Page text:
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At school today, we were doing experiments with ammonium nitrate and sodium hydroxide, and mixing them with water into an Erlenmeyer flask (separate flasks, of course). My instructor told us that we had to keep a styrofoam plate under the Erlenmeyer flask at all times.

After the experiment, she told us to find out why we put a styrofoam plate under the flask by tomorrow or we would get a 0 on that assignment.

Does anyone know why? I'm thinking it's to protect the table from the heat or coldness of the flask, or to protect the table in case of spills. We have to get the question exactly as she wants it, so I am looking for help.

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    $\begingroup$ What observation did you make during/after the experiment? The zero sounds harsh but the question is a good one. $\endgroup$ – bpedit Oct 10 '16 at 22:00
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    $\begingroup$ Hypothetical situation: suppose your table was made out of a giant block of steel that was very cold (maybe cooled in a salt+ice slurry). What happens? $\endgroup$ – chipbuster Oct 11 '16 at 1:15
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    $\begingroup$ Think about the validity of your observations in the scenario @chipbuster proposes. $\endgroup$ – bpedit Oct 11 '16 at 2:43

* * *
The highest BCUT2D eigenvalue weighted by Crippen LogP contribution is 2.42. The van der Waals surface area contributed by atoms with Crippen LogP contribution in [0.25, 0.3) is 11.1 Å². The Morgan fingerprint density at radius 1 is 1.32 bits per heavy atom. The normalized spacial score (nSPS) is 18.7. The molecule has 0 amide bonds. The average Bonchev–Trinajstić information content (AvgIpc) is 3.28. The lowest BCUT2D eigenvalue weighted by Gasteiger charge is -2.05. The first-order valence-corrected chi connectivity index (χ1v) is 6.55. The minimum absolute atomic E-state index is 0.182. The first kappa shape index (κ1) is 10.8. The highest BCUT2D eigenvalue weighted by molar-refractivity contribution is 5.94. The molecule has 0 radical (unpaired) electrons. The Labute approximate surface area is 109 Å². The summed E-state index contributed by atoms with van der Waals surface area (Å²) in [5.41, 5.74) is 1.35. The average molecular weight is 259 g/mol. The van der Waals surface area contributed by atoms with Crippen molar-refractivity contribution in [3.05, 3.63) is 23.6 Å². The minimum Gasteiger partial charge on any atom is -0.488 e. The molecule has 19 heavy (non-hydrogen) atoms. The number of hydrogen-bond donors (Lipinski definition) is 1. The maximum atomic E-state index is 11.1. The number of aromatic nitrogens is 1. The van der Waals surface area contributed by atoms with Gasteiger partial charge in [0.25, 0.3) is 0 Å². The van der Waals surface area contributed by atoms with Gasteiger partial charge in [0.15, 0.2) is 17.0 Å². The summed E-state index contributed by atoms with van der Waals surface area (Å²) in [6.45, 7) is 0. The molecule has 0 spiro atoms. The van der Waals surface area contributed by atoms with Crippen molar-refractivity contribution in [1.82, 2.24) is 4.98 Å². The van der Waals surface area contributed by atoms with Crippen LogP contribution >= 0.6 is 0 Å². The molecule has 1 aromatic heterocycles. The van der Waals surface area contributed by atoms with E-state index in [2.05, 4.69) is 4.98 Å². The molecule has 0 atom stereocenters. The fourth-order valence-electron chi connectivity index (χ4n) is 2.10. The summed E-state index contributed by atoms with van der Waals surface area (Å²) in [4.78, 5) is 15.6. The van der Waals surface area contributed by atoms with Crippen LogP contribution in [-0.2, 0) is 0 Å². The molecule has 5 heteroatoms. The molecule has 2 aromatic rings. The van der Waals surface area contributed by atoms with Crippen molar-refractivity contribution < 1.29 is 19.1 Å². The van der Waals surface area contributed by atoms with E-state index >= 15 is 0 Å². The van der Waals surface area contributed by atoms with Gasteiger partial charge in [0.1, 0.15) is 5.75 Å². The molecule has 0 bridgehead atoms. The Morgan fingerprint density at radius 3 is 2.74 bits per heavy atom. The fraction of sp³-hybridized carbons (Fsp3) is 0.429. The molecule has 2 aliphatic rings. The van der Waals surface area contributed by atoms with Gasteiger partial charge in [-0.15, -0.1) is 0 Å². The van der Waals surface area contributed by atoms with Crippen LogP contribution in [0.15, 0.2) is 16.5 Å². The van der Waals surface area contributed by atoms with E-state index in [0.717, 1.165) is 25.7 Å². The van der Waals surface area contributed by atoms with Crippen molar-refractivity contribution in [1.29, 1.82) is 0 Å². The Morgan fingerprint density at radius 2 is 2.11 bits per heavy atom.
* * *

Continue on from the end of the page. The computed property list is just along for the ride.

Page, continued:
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    $\begingroup$ By the way: If you think you arrived at the answer you can post a self-answer here. $\endgroup$ – Jan Oct 11 '16 at 21:34
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    $\begingroup$ Our table is a phenolic resin countertop, if that gives more information. $\endgroup$ – thunderbolt Oct 13 '16 at 2:23
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You provided the additional information in the comments that your experiment was about measuring the change in temperature that occurs upon mixing. This should give you a hint as to whether the substances mix with water in an endo or exothermic manner.

When measuring temperature changes it is crucial not to influence the temperature of the reaction mixture in any way. Naturally, that would for example mean not to keep the flask in your hand (body temperature is typically more than room temperature). But some error sources are not as easily visible. In your case, the table top was an error source. Whatever the material, it likely conducts heat better than air — meaning that if your flask was on the table a significant portion of the heat generated (or used) would be conducted away (or onto site) by the table resulting in a lower change in temperature. That is why these experiments are typically performed under maximally insulating conditions. One of the best and widely available insulators is polystyrene because of its high air content (air is a good insulator). Hence, keeping polystyrene under a flask reduces the error caused by the table conducting heat.

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